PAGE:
Overpaid Income Tax? Here's how to claim a tax refund from HMRC

How to claim a tax refund

If you pay too much Income Tax, HMRC will owe you a refund. Here we explain how to identify whether you’re due a refund for overpaid Income Tax and what steps you’ll need to take to claim it from HMRC.

There are usually two ways in which you can pay too much Income Tax. One is by having an incorrect amount of tax deducted ‘at source’ - in other words, before you receive the money - from income such as dividends, salary and bank interest. 

The other way in which you can pay too much Income Tax is by entering incorrect figures for your other income sources when you complete your Self Assessment tax return - for example, if you miss out a cost from your sole trader business. 

The steps you’ll need to take to identify whether you are due a tax refund and make the appropriate claim depend on the reason for the overpayment of Income Tax.

If you had too much Income Tax deducted at source

How will I know if I’m due a tax refund?

If too much Income Tax was deducted at source from income such as dividends, salary and bank interest, you’ll see an on-screen message telling you that you are due a tax refund when you submit your Self Assessment tax return online via HMRC or third-party software such as FreeAgent. 

This information should also be visible when you log in to either your Self Assessment account, personal tax account or business tax account

How will I get my refund?

In this scenario, you should receive the refund from HMRC automatically. HMRC has stated that where possible, it will issue the refund to the last credit or debit card that was used to make a payment on the Self Assessment account. It also lists a number of alternative repayment methods

Please note that HMRC may reduce your next tax bill instead of issuing a refund if you are due to pay tax in the next 45 days.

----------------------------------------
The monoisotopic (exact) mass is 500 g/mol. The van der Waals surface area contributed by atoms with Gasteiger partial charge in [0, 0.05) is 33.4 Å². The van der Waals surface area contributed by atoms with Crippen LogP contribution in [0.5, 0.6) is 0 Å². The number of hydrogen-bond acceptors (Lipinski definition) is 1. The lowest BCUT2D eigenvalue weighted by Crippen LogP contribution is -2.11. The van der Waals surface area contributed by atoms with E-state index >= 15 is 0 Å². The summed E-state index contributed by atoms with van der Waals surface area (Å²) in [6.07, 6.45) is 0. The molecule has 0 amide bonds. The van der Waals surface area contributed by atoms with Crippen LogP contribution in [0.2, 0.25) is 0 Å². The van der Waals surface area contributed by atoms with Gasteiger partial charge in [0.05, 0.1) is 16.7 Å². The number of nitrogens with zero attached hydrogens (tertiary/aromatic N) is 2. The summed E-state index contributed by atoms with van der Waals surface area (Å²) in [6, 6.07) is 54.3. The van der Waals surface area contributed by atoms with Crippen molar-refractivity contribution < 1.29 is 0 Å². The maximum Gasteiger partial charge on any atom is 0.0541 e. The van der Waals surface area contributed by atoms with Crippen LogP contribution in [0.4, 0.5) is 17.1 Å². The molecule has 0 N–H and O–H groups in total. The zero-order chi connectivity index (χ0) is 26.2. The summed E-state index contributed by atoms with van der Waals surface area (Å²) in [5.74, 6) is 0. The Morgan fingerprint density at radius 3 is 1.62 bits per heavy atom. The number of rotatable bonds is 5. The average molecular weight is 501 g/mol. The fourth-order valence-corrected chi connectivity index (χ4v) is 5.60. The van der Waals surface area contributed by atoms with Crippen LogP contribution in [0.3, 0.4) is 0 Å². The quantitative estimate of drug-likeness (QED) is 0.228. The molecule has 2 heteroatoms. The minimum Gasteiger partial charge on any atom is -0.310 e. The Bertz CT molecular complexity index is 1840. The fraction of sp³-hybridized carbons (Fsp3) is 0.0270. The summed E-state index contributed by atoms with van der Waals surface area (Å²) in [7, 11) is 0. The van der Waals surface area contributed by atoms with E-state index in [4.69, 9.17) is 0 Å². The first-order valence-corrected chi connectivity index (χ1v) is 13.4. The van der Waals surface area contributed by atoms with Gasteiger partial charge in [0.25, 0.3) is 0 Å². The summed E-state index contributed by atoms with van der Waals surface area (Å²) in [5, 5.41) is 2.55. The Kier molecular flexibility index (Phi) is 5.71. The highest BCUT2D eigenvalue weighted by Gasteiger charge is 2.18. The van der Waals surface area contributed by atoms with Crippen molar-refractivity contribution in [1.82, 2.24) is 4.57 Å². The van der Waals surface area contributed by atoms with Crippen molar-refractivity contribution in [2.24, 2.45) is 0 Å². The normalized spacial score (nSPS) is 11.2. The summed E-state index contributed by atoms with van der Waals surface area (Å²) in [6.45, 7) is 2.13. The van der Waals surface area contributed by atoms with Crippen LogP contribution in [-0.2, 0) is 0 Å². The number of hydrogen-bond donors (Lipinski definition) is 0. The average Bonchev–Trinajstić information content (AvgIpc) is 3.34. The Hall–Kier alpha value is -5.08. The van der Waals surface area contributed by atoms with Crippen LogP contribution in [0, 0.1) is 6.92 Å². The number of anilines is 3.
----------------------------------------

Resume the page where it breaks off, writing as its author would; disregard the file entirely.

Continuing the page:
If you made an error on your Self Assessment tax return

How will I know if I’m due a tax refund?

If you suspect you made a mistake when you first submitted your Self Assessment tax return, you’ll need to submit an amended return and HMRC will then advise whether you are due a tax refund. 

When you complete the amended tax return, enter the required information in the appropriate boxes on the tax return and state how you’d like to receive the payment for the refund. Be sure to include your bank account number and sort code if you’d like the money to be sent to your bank account. 

How will I get my refund?

If HMRC agrees that you’re due a refund, you’ll receive a letter of confirmation. Please be aware that HMRC will never email, text or send other electronic messages about tax refunds. Check the guidance on recognising scams if you’re unsure about any communication you receive. 

If, after reviewing your amended tax return, HMRC accepts that you’re due a tax refund, you should receive your tax refund within two weeks. Please note that HMRC may reduce your next tax bill instead of issuing a refund if you are due to pay tax in the next 45 days.

If HMRC does not agree that you’re owed a tax refund or requires further information to support your claim, you’ll receive a letter advising you of this. 

If you don’t hear anything after two weeks of having made an online claim for a refund, HMRC advises that you wait four weeks from the date of your claim before getting in touch.  

Want to feel more confident about your tax position?

With FreeAgent, you can feel more confident when you file your Self Assessment tax return. Based on the data you enter throughout the year, FreeAgent auto-fills parts of your Self Assessment tax return (up to 90% of the Self Employment form if you’re a sole trader) and calculates how much you owe. Find out more about FreeAgent’s Self Assessment functionality.

Disclaimer: The content included in this blog post is based on our understanding of tax law at the time of publication. It may be subject to change and may not be applicable to your circumstances, so should not be relied upon. You are responsible for complying with tax law and should seek independent advice if you require further information about the content included in this blog post. If you don't have an accountant, take a look at our directory to find a FreeAgent Practice Partner based in your local area.

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